A major role of melatonin is the antioxidant function with free radicals (reactive oxygen species) and reactive nitrogen species scavenging activity21-25 thus has protective effect against ultraviolet (UV) radiations induced damages.26 Consequently, melatonin can be used for healing of muscle diseases, Parkinson and Alzheimer’s due to antioxidant and neuroprotective affects.27-31 Melatonin is widely used for sleep disorders such as jetlag and insomnia.32 Its administration can relieve daytime and overnight sleep.33,34 Clinical and in vivo studies showed that melatonin decreased symptoms of depression35-37 moreover has immunomodulator function.38,39 It regulates immuno fuctions by means of production interleukin (IL)-2, IL-6, IL-12 and interferon gamma.40,41,42 An in vivo study showed that melatonin have potential anticonvulsant activity.43 Melatonin effects vasculer system.44 Studies showed that melatonin suppress proliferation of cancer cell line and induces apoptosis tumor cell and also it is promising for the treatment of prostat cancer, and breast cancers.25,45-53 A study has also emitted that melatonin can be effective on malaria.54

Melatonin in plants-phytomelatonin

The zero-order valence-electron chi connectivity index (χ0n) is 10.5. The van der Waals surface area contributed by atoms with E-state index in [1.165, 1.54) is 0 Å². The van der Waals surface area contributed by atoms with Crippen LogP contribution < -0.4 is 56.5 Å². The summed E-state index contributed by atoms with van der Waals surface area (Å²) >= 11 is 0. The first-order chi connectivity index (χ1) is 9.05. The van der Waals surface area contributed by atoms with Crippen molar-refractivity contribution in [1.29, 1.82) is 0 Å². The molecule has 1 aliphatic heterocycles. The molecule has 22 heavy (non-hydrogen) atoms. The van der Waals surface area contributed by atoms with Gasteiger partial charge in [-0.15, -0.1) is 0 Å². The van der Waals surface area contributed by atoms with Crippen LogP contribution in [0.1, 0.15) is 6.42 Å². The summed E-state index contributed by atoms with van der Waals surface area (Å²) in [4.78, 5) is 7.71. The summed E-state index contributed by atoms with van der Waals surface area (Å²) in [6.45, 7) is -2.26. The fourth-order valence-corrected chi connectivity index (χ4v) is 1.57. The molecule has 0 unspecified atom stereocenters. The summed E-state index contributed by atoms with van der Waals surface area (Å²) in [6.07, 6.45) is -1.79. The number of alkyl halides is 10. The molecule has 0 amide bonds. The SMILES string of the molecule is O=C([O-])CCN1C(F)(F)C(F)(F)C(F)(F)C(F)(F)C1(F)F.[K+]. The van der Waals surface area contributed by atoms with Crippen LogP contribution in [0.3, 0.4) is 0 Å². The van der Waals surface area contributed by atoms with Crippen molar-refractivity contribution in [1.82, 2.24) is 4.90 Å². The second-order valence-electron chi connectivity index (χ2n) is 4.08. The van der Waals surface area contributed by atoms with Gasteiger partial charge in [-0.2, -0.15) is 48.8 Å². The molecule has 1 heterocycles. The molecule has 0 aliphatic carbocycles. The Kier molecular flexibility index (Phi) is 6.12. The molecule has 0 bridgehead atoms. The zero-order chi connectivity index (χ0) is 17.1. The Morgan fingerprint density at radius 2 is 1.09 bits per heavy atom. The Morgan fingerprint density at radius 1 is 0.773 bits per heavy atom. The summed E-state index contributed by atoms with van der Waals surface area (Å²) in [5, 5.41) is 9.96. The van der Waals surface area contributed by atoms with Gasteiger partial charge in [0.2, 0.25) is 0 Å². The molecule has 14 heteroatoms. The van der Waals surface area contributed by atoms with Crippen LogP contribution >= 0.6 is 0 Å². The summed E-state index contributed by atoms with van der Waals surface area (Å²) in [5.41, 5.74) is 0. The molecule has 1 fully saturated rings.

First evidence of the presence of melatonin in organisms was obtained in Lingulodinium polyedrum (syn. Gonyaulax polyedra) and Pyrocystis acuta, which were unicellular organisms. Scientists detected melatonin metabolite 5-methoxytryptamine and the melatonin analogue N, N-dimethyl-5-methoxytryptamine in those living organisms.55-57 By following studies melatonin was determined in the members of alga, bacteria, fungi, plant families. Level of melatonin, although differs from plant to plant, that was observed higher than level of melatonin in animal blood.58-60 Melatonin level varies both from plant to plant and also tissues/organs of same plant, moreover, temperature, pH, effects of present metal ions’s, sensitivity of analytics and extraction methods cause these diversities. For example, melatonin of Datura metel L. (devil’s trumpet) differed from flowers and leaves. In addition, melatonin of Lycopersicon esculentum Mill. varied by region.11,61-64 Presence of melatonin in different plants were shown in Table 1.